The Elephant will Never Forget is amongst the very best of this type of production, and being restored in high definition (as are all the other films in this collection, being supplied together on both a standard DVD and a HD BluRay disk)) means that - despite being produced nearly 60 years ago, in black and white, with mono sound, - it is as fresh as the day that it was made. Which is a huge achievement to which I, for one, am very grateful to the BFI.

As I say in my title - I would give this set 10 stars if I could. It really is that good and is a privilege to be able to own a copy.
11 comment33 of 33 people found this helpful. Was this review helpful to you?YesNoReport abuse
on 21 December 2011
I saw these films at the BFI last year and found myself transported back to a different time. The film about trams, featuring the last run in London was mesmerising in its detail of the feelings the tram drivers and their passengers as well as capturing the feel of a tram ride. One did not want it to end. It also depicts how life was simplier in the 60s or so it seemed to me or perhaps people were less sophisticated in the pleasures they took, e.g. cheering crowds as the tram made it last journey into the station.
The film with the children on their seaside outing with their dirty faces and shabby coats was very moving, especially as one saw the children left behind (not selected for the trip) in somewhat `slum' conditions. We moan about poverty today but there was certainly a lot of deprivation depicted in this film. Overall, it was quite a jolly adventure for the children and the viewer could take pleasure in their enjoyment.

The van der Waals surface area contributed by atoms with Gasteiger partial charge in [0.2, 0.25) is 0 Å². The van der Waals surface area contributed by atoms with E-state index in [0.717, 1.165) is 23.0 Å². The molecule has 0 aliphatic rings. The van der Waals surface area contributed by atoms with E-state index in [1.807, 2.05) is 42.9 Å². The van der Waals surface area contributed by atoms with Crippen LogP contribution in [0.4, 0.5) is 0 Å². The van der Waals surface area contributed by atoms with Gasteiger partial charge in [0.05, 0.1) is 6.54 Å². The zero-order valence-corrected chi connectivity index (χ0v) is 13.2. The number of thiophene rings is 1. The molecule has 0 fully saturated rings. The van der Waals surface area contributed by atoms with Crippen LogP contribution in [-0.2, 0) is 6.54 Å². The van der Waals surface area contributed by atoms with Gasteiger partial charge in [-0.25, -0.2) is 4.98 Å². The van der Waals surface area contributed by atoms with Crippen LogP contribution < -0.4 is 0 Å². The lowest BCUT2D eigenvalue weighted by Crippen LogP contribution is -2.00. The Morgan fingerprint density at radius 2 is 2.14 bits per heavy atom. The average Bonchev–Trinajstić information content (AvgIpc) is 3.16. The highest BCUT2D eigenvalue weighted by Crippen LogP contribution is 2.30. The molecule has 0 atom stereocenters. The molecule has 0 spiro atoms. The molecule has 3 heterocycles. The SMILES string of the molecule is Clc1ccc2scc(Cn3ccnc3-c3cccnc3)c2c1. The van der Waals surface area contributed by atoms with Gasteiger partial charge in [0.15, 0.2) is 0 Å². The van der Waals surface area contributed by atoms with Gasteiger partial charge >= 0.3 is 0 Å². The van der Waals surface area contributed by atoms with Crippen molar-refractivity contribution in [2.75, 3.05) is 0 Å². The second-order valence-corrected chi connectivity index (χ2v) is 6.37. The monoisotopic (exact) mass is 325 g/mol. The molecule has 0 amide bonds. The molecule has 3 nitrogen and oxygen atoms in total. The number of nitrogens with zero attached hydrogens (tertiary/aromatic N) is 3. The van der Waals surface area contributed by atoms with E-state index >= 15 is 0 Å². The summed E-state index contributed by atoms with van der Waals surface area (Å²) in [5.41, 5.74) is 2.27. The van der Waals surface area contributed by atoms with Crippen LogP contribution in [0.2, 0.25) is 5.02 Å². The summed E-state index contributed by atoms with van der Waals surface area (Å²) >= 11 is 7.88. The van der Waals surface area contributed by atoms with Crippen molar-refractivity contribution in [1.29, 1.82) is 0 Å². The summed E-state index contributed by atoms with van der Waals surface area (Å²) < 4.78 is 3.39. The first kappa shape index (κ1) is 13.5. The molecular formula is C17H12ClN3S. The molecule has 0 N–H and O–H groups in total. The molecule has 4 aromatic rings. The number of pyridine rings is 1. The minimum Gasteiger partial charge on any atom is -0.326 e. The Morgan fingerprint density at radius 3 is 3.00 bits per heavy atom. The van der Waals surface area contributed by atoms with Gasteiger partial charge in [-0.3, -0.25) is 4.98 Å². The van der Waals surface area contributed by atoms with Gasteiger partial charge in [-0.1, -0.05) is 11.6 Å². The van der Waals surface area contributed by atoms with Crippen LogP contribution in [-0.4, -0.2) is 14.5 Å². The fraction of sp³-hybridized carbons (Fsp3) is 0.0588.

The film about the school was fascinating to see how educational aspirations nowadays have changed with the push to encourage university education for the majority of the population. Here were girls looking forward (and encouraged) to seek their future in some cases in quite menial jobs. There was also an emphasis on marriage as an ambition. We were able to watch a class of children with learning disabilities as the very patient teacher led them through some reading / comprehension exercises.
The final film was very poignant and moving as described in the Amazon review. You felt you were there with John as his lonely day progressed with only his budgie to keep him company, cooking his boiled potatoes and reading the very short letter sent to him from his relative abroad.
I was so moved by these films that I went straight out and purchased them as they are films to revisit in terms of the direction, production, content and as a social history of British society. Highly recommended.
11 comment29 of 29 people found this helpful. Was this review helpful to you?YesNoReport abuse
VINE VOICEon 22 October 2012